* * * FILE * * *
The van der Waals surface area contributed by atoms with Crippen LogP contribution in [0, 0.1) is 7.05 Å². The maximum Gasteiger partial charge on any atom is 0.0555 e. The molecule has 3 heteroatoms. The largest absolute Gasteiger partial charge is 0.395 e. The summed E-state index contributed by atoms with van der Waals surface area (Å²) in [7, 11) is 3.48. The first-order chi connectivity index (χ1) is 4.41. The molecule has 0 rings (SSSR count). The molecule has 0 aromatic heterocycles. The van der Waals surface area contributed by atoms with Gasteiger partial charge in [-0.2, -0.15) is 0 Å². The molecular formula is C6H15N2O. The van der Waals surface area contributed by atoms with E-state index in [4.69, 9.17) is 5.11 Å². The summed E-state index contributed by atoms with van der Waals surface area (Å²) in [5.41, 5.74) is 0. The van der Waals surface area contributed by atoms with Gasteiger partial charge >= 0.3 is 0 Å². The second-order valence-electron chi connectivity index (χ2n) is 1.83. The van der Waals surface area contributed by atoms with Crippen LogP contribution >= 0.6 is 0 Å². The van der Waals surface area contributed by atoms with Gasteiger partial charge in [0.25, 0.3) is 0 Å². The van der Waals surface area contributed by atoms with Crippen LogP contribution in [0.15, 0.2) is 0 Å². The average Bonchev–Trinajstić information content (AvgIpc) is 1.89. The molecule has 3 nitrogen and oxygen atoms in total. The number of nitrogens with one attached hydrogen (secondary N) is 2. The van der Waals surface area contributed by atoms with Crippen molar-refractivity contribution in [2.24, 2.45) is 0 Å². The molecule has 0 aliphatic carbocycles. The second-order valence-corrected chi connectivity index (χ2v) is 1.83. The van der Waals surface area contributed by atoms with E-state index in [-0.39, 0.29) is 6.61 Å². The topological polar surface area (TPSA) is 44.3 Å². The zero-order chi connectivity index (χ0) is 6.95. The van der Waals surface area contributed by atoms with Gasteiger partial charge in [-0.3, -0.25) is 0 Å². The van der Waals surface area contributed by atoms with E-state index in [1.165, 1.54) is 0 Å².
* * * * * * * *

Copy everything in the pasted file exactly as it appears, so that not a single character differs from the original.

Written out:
The van der Waals surface area contributed by atoms with Crippen LogP contribution in [0, 0.1) is 7.05 Å². The maximum Gasteiger partial charge on any atom is 0.0555 e. The molecule has 3 heteroatoms. The largest absolute Gasteiger partial charge is 0.395 e. The summed E-state index contributed by atoms with van der Waals surface area (Å²) in [7, 11) is 3.48. The first-order chi connectivity index (χ1) is 4.41. The molecule has 0 rings (SSSR count). The molecule has 0 aromatic heterocycles. The van der Waals surface area contributed by atoms with Gasteiger partial charge in [-0.2, -0.15) is 0 Å². The molecular formula is C6H15N2O. The van der Waals surface area contributed by atoms with E-state index in [4.69, 9.17) is 5.11 Å². The summed E-state index contributed by atoms with van der Waals surface area (Å²) in [5.41, 5.74) is 0. The van der Waals surface area contributed by atoms with Gasteiger partial charge >= 0.3 is 0 Å². The second-order valence-electron chi connectivity index (χ2n) is 1.83. The van der Waals surface area contributed by atoms with Crippen LogP contribution >= 0.6 is 0 Å². The van der Waals surface area contributed by atoms with Gasteiger partial charge in [0.25, 0.3) is 0 Å². The van der Waals surface area contributed by atoms with Crippen LogP contribution in [0.15, 0.2) is 0 Å². The average Bonchev–Trinajstić information content (AvgIpc) is 1.89. The molecule has 3 nitrogen and oxygen atoms in total. The number of nitrogens with one attached hydrogen (secondary N) is 2. The van der Waals surface area contributed by atoms with Crippen molar-refractivity contribution in [2.24, 2.45) is 0 Å². The molecule has 0 aliphatic carbocycles. The second-order valence-corrected chi connectivity index (χ2v) is 1.83. The van der Waals surface area contributed by atoms with E-state index in [-0.39, 0.29) is 6.61 Å². The topological polar surface area (TPSA) is 44.3 Å². The zero-order chi connectivity index (χ0) is 6.95. The van der Waals surface area contributed by atoms with Gasteiger partial charge in [-0.3, -0.25) is 0 Å². The van der Waals surface area contributed by atoms with E-state index in [1.165, 1.54) is 0 Å².